Food and Bioprocess Technology

, Volume 8, Issue 6, pp 1305–1318 | Cite as

The Effect of Rapeseed Protein Structural Modification on Microstructural Properties of Peptide Microcapsules

  • Zhigao Wang
  • Xingrong JuEmail author
  • Rong HeEmail author
  • Jian Yuan
  • Lifeng Wang
Original Paper


This study investigated the chemical, enzymatic, and physical modifications of rapeseed protein isolate (RPI) to improve its mechanical properties for its use as wall materials for rapeseed peptide (RP) microencapsulation by spray drying. The objective was to determine the effect of protein modification and the influence of the core/shell ratio on microcapsule properties. Results obtained demonstrated that microcapsules derived from the hydrolysis of RPI as wall material showed lower encapsulation efficiency (NE) than the native RPI microcapsules (63 ± 1.0–84 ± 1.7 and 91.4 ± 1.4 %, respectively). Conversely, acylated (degree of acylation (DA) of 47 %) and high pressure (HP) 400 MPa treatment of RPI as wall materials allowed a higher NE to be up to 99 ± 2.2 and 94 ± 1.3 %, respectively. Moreover, the data of the IR spectra curve fitting showed that wall materials obtained from hydrolyzed RPI resulted in greater loss of total secondary structures when compared to the wall material from acylated, HP-treated, and native RPI. Nanomechanical experiments also indicated that the microcapsules from hydrolyzed RPI underwent remarkable softening with an associated drop in Young’s modulus value (245 MPa) when compared to microcapsules with acylated and HP-treated RPI (450 and 310 MPa, respectively). The above results suggested that there might be an excellent correlation between IR spectra curve fittings and the nanomechanical data depicting the microstructural properties of microcapsules. In addition, higher microcapsule size and NE were observed while decreasing the spray-drying yield as the RP concentration was increased.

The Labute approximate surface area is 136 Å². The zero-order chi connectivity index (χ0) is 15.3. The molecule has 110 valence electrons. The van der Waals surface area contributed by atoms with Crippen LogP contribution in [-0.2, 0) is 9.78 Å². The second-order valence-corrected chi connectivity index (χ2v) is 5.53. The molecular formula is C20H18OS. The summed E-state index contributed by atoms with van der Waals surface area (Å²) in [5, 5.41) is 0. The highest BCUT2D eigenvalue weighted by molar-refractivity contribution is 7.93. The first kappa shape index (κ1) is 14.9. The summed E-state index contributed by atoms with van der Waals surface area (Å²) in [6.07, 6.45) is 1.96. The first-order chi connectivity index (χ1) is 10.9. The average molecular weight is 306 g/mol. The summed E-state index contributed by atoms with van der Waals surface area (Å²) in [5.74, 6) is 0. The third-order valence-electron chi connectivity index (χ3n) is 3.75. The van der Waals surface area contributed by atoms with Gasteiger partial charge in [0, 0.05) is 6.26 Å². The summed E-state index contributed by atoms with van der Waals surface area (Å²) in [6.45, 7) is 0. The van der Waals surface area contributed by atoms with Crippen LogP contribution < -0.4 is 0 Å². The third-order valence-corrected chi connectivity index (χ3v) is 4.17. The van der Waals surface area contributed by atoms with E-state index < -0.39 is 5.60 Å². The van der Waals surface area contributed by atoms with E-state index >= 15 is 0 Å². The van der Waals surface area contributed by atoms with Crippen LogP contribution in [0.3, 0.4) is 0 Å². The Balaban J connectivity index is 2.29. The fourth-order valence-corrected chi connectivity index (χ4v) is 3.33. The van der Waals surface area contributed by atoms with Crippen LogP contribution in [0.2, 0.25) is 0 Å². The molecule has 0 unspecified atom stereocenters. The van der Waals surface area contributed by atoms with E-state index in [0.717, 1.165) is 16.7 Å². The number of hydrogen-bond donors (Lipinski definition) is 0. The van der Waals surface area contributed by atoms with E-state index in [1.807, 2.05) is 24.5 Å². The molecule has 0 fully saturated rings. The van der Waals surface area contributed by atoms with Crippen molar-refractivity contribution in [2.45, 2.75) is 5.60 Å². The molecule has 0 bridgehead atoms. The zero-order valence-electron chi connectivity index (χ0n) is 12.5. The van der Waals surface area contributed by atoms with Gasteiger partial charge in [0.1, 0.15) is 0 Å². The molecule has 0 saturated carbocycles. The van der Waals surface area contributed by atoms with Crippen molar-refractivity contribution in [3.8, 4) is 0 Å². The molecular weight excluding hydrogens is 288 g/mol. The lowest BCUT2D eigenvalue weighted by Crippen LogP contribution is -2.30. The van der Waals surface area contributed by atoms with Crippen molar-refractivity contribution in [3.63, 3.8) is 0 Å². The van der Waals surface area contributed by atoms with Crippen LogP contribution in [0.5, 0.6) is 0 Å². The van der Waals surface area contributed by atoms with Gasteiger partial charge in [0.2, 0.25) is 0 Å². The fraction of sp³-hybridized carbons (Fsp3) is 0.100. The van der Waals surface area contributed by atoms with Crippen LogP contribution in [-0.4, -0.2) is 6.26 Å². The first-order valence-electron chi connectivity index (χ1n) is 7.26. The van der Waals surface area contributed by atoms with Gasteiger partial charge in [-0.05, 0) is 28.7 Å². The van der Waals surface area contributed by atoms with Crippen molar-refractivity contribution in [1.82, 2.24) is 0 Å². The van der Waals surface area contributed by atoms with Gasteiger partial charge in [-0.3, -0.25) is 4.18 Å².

Microcapsules Rapeseed protein isolate Acylation Hydrolysis High pressure Mechanical characterization 



Funding for this work was provided through the Agricultural Science and Technology Innovation Capital of Jiangsu Province (project no. CX (13) 3088) and Universities Natural Science Research Project of Jiangsu Province (project no. 14KJ13550003). The authors acknowledge the financial support of the Natural Science Foundation of Jiangsu Province of China (BK20131435) and the Special Project of State Grain Industry (201413007).


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Copyright information

© Springer Science+Business Media New York 2015

Authors and Affiliations

  1. 1.College of Food ScienceJiangnan UniversityWuxiPeople’s Republic of China
  2. 2.College of Food Science and EngineeringNanjing University of Finance and EconomicsNanjingPeople’s Republic of China

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